How To Tie Knots and Hitches
Technically, a knot forms a loop or noose, fastens two ends of the
same cord, or creates a "stopper" in the end of the rope. A bend joins two free
ends together, and a hitch grips a shaft or another rope. Rope, cordage and webbing is
strongest when loaded in a strait line. When you bend the rope or web to create a knot,
the strength of the rope is reduced.
Probably the simplest knot in existence. Usually used as a stopper knot, but a double
overhand is preferable.
Double Overhand Knot
Better as a stopper knot than the Overhand, as it is less likely to pull through.
This knot is the standard for tying out tents in rough weather. This knot will slip up and down the
rope by hand, but not by tention. You can also fix a draw-string sack with this knot.
The bowline is easy to adjust and untie. Beware, though, that if tied incorrectly in
can be unsafe. You should really tie a stopper knot in the loop with the loose end to
prevent it from pulling through.
This is a variant of the basic bowline which gets around the problem of the
knot loosening itself by taking the end of the rope and threading it back
through the knot. This is a neat alternative to using a half-hitch to secure the
end of the rope and the resulting knot has the strength of a figure of eight.
Bowline on the bight
This is another double loop knot suitable for rigging Y-belays. It has the advantage
that is is a bit less bulky than the figure-of-eight on the bight.
Probably the simplest knot for joining two ends of rope. Consists of two overhand
Double Fisherman's Knot
Better than the Fisherman's Knot, this uses two double overhand knots. Good knot, as it
can be difficult to untie. Check regularly for the loose ends getting shorter, and if so,
re-tie. Tighten with body weight.
This is the simplest way to create a closed loop in the middle of a rope. Difficult to
untie after loading.
A good knot for rebelays or for tying rub points out of a rope. Its main
advantage is that the two strands of rope emerging from the knot
are at 180 degrees to one another rather than emerging in the same direction
as in a figure-of-eight for example. This makes it a good mid-rope knot and
good for rebelays because it has greater strength than a figure-of-eight if the rebelay fails.
Occasionaly used to join the ends of ropes, may be adjusted easily, but can also come
A new knot useful to cavers and climbers was invented early this century
by Clarence Ashley himself. He calls it "the constrictor knot". It is enormously
resistant to coming undone. Ashley claims it can be used in a pinch as a radiator
The Figure-of-Eight knot is probably the most useful of all climbing knots. It is easy
to tie, easy to undo after a load has been applied, and puts the least stress on the rope
when tied tight. It can be tied anywhere in the rope, but if it's near the end, it should
be secured with a stopper knot to prevent the knot from un-doing itself.
There are generally two methods used to tie a figure of eight knot. The first method is
used when a piece of equipment is clipped into the loop, the second when the knot is used
to tie into something, for example, a climbing harness.
The above re-threaded method is usually used to tie into a harness, and is just a case
of making a figure-of-eight on the single rope, looping through the harness, and following
the knot back through itself.
Double Figure-of-Eight on the Bight
This double loop knot is most commonly used for rigging Y-belays. The nature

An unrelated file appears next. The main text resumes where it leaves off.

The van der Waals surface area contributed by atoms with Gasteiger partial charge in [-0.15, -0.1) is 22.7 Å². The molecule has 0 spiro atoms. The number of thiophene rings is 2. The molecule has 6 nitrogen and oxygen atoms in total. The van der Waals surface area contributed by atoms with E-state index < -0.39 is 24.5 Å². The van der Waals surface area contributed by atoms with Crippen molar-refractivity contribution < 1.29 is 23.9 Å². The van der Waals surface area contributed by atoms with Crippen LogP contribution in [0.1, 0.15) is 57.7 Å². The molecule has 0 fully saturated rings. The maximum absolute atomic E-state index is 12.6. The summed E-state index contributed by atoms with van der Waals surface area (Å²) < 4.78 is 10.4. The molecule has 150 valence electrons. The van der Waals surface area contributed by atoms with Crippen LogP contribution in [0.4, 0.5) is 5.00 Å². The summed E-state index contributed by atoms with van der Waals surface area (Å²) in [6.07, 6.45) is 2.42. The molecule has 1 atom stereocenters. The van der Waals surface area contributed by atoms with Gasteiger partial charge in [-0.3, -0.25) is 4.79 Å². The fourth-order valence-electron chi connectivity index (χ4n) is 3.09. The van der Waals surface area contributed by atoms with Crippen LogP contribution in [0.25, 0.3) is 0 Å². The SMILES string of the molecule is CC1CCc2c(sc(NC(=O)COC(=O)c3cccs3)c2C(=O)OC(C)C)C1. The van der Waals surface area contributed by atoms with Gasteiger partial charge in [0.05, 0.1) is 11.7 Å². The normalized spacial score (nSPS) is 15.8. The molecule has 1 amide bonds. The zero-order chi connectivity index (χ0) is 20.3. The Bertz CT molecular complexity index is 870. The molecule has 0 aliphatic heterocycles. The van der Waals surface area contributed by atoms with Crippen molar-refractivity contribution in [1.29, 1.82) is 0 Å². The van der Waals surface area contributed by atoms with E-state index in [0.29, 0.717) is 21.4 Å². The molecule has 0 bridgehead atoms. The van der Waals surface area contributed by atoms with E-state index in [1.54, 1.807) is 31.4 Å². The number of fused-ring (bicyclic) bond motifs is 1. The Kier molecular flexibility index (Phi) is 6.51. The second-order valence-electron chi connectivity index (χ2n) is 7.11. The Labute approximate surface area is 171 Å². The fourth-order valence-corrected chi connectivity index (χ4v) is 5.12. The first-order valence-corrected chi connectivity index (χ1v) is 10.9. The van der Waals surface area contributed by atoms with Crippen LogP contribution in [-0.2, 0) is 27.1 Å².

of the knot means that it is reasonably easy to adjust the loops by moving
rope from one of the loops to the other.
The figure-of-nine knot can be used as an alternative to the figure-of-eight.
It is very similar to a figure-of-eight with just an extra turn before finishing the
knot. It is a little bulkier than the figure-of-eight but has greater strength.
An excellent self-reversing friction knot suitable for belaying people
when climbing or using a ladder. It can also be used for abseiling and gives a smoother ride than
a stitcht plate (IMHO).
This one is worth learning for all those occasions when you
forget your Stitcht plate or descender.
This knot is excellent for tying in the middle of a climbing rope, for rebelays, for lashings of
many kinds -- anyplace a loop that leads fair both ways in wanted. The method for putting it in
is simplicity itself:
Take three turns of the rope round your hand, then:
1. Move center part (b) over right part.
2. Move new center part (c) over left part.
3. Move new center part (a) over right part.
4. Pull new center part (b) up to form the loop
5. For most satisfying results, remove hand before fairing or loading knot.
The clove hitch is easily adjusted when place, but is not a particularly strong knot.
If one side of the knot is to be loaded, place the diagonal underneath. If both sides are
to be loaded, place the diagonal at the top. Tighten before loading, as it may run if
loaded when loose.
This knot can bear one's weight on one strand of the rope and can be untied by just
pulling on the other strand. End 'B' is the load-bearing end. NOT RECOMMENDED for
climbing, but excellent for robbing stagecoaches, when you want to get away quick with
Girth Hitch/Lark's Foot
Quick knot, but weak. Best avoided.
Five ascending knots are shown in all, each have their advantages and disadvantages.
Try them all out, and see which you prefer.
The Hedden Knot, also known as Kreutzklem
First published in 1960 in Summit Magazine. In 1964, the name Kreutzklem was attached
to it by someone in the German mountain troops who was shown it by an officer serving in
the US Air Force. The Kreutzklem name (cross-clamp) was applied because the original
inventor (Chet Hedden) got lost somewhere along the way when it was shown to different
people in Europe.
The French Prusik